KARACHI, (Reuters) – Pakistan’s commercial capital Karachi was tense on Saturday a day after two bombs killed 31 people, raising further questions about the effectiveness of security crackdowns on al Qaeda-linked militants.
Most shops in the sprawling city of 18 million people were closed and public transport was off the roads as several thousand mourners attended funerals of some of the victims of the two bombs, which wounded 170 people.
The first attack on Friday targeted Shi’ites travelling in a bus to a religious procession, followed hours later by a blast at a hospital where the wounded were being treated.
Pakistani Taliban have carried out waves of bombings at crowded markets and army and police facilities since October, killing hundreds of people in a bid to topple the pro-American government of unpopular President Asif Ali Zardari.
Al Qaeda-linked Sunni Muslim militant groups have often carried out attacks on their rivals from Pakistan’s Shi’ite Muslim minority.
“It looks like there’s no government in Pakistan,” said Shi’ite Muslim Syed Shabbir Hussain, who lost a cousin in the first blast on Friday.
“They always say that there are militants here, and that they will attack. And then they attack, but the police and the government do nothing,” he said at his cousin’s funeral. The government appealed for calm.
“We are at war with these terrorists who are against our country, who are against our religion,” said Zulfiqar Mirza, provincial government interior minister. Mirza said some arrests had been made but he declined to give any details.
Carnage in the home of Pakistan’s stock exchange and main port could further discourage investors, who have watched the Taliban spread their violent campaign from strongholds in lawless areas near the Afghan border to major cities.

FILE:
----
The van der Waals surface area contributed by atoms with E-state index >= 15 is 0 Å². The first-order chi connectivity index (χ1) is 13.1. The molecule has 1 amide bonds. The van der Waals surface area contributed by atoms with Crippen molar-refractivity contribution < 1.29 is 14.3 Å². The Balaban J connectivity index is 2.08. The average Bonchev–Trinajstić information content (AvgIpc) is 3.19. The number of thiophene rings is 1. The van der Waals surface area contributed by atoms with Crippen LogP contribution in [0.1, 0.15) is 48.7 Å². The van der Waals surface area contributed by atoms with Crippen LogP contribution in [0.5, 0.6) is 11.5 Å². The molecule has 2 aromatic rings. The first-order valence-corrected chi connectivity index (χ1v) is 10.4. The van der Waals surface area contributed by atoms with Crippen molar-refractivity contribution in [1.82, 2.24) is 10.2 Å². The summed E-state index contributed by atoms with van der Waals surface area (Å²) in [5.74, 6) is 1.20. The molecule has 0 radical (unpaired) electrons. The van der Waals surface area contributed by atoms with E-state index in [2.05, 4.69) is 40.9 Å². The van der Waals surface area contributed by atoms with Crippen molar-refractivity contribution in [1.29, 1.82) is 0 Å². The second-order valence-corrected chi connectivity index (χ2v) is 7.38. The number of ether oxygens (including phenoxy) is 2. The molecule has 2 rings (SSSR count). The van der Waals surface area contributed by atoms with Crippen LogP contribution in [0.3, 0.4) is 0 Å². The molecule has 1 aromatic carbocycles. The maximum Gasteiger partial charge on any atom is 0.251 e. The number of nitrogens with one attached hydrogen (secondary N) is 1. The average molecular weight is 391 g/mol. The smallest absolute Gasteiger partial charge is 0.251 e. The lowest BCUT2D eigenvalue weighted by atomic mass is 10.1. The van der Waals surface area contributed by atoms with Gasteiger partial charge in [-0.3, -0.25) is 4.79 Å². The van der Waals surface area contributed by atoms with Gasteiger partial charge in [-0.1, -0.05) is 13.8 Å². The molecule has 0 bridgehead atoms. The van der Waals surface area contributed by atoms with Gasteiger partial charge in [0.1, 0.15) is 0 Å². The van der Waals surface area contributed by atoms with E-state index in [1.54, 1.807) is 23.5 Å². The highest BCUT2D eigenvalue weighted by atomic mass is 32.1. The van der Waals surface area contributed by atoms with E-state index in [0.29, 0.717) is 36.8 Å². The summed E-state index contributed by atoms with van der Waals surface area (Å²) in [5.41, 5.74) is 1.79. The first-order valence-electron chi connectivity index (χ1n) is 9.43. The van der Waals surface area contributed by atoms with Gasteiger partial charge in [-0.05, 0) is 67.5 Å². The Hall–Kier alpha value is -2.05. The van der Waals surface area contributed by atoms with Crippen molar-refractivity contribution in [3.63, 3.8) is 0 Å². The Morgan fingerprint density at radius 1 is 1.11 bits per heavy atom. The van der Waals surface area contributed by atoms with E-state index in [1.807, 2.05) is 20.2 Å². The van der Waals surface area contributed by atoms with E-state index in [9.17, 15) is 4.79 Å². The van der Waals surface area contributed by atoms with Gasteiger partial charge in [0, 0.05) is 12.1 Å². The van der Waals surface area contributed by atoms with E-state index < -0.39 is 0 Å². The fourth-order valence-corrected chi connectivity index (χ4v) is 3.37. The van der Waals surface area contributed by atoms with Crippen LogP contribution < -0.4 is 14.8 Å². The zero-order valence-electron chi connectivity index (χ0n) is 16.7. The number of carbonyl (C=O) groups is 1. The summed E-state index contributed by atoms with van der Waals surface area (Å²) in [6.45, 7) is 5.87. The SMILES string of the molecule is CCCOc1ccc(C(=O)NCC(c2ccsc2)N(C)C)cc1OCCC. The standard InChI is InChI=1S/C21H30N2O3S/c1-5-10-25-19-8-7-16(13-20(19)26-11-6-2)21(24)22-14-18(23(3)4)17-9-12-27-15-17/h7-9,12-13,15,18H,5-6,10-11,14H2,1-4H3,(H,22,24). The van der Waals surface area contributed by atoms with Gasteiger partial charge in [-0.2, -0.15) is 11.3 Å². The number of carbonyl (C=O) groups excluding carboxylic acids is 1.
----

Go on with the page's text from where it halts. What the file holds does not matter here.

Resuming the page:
Later, a bomb exploded on a street in the southwestern city of Quetta, capital of Baluchistan province, wounding seven people, police said. Separatist militants are waging a low-level insurgency in the gas-rich province.
The latest attacks in Karachi come as the United States is pushing Pakistan to help stabilise neighbouring Afghanistan.
Police had initially suspected the two attacks in Karachi were carried out by suicide bombers but later said the devices were planted. A third bomb, defused at the hospital, was similar in type, indicating just one group was involved.
Senior police investigator Raja Umer Khattab said the Jundullah (Army of God) militant group was behind the attacks. “This is the same group that carried out the Ashura attack,” he said, referring to a bomb attack at a Shi’ite procession in late December that killed 43 people.
Khattab said some arrests had been made after the December attack but police were hunting for more members. “We have arrested four members of this group but there are still 12 to 14 militants of this group left, who are planning these attacks,” he said.
Another militant group with the same name is fighting the Iranian government.
The attacks once again fuelled concerns that the militants were expanding their fight to the city, which already has its share of problems.
Dozens of rival political workers have been killed in violence in Karachi over recent weeks which has raised questions about the future of Zardari’s coalition.